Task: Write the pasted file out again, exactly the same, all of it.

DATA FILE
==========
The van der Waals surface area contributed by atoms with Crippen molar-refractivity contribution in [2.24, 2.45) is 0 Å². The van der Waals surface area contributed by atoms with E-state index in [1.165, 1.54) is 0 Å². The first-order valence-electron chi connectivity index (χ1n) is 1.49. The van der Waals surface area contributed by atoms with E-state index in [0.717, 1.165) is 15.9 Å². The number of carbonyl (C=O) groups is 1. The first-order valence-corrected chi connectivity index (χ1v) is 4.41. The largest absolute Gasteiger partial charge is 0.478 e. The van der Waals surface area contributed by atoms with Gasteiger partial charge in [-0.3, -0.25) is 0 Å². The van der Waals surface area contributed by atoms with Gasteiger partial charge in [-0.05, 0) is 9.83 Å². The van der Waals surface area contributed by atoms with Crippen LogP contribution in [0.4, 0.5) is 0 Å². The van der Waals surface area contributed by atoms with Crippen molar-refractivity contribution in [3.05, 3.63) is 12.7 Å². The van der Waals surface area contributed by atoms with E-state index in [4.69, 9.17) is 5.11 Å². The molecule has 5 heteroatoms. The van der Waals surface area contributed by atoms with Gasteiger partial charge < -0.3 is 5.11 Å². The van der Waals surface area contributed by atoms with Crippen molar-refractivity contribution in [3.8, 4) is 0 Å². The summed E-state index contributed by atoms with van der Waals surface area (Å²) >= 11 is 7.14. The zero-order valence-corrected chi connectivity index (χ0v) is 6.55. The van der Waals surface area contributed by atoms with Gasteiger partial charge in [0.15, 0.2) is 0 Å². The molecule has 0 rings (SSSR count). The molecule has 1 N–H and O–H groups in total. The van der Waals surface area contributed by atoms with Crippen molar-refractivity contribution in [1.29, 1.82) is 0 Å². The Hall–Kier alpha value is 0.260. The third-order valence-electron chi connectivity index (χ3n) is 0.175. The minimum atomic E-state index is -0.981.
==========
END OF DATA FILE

The van der Waals surface area contributed by atoms with Crippen molar-refractivity contribution in [2.24, 2.45) is 0 Å². The van der Waals surface area contributed by atoms with E-state index in [1.165, 1.54) is 0 Å². The first-order valence-electron chi connectivity index (χ1n) is 1.49. The van der Waals surface area contributed by atoms with E-state index in [0.717, 1.165) is 15.9 Å². The number of carbonyl (C=O) groups is 1. The first-order valence-corrected chi connectivity index (χ1v) is 4.41. The largest absolute Gasteiger partial charge is 0.478 e. The van der Waals surface area contributed by atoms with Gasteiger partial charge in [-0.3, -0.25) is 0 Å². The van der Waals surface area contributed by atoms with Gasteiger partial charge in [-0.05, 0) is 9.83 Å². The van der Waals surface area contributed by atoms with Crippen LogP contribution in [0.4, 0.5) is 0 Å². The van der Waals surface area contributed by atoms with Crippen molar-refractivity contribution in [3.05, 3.63) is 12.7 Å². The van der Waals surface area contributed by atoms with E-state index in [4.69, 9.17) is 5.11 Å². The molecule has 5 heteroatoms. The van der Waals surface area contributed by atoms with Gasteiger partial charge < -0.3 is 5.11 Å². The van der Waals surface area contributed by atoms with Crippen molar-refractivity contribution in [3.8, 4) is 0 Å². The summed E-state index contributed by atoms with van der Waals surface area (Å²) >= 11 is 7.14. The zero-order valence-corrected chi connectivity index (χ0v) is 6.55. The van der Waals surface area contributed by atoms with Gasteiger partial charge in [0.15, 0.2) is 0 Å². The molecule has 0 rings (SSSR count). The molecule has 1 N–H and O–H groups in total. The van der Waals surface area contributed by atoms with Crippen molar-refractivity contribution in [1.29, 1.82) is 0 Å². The Hall–Kier alpha value is 0.260. The third-order valence-electron chi connectivity index (χ3n) is 0.175. The minimum atomic E-state index is -0.981.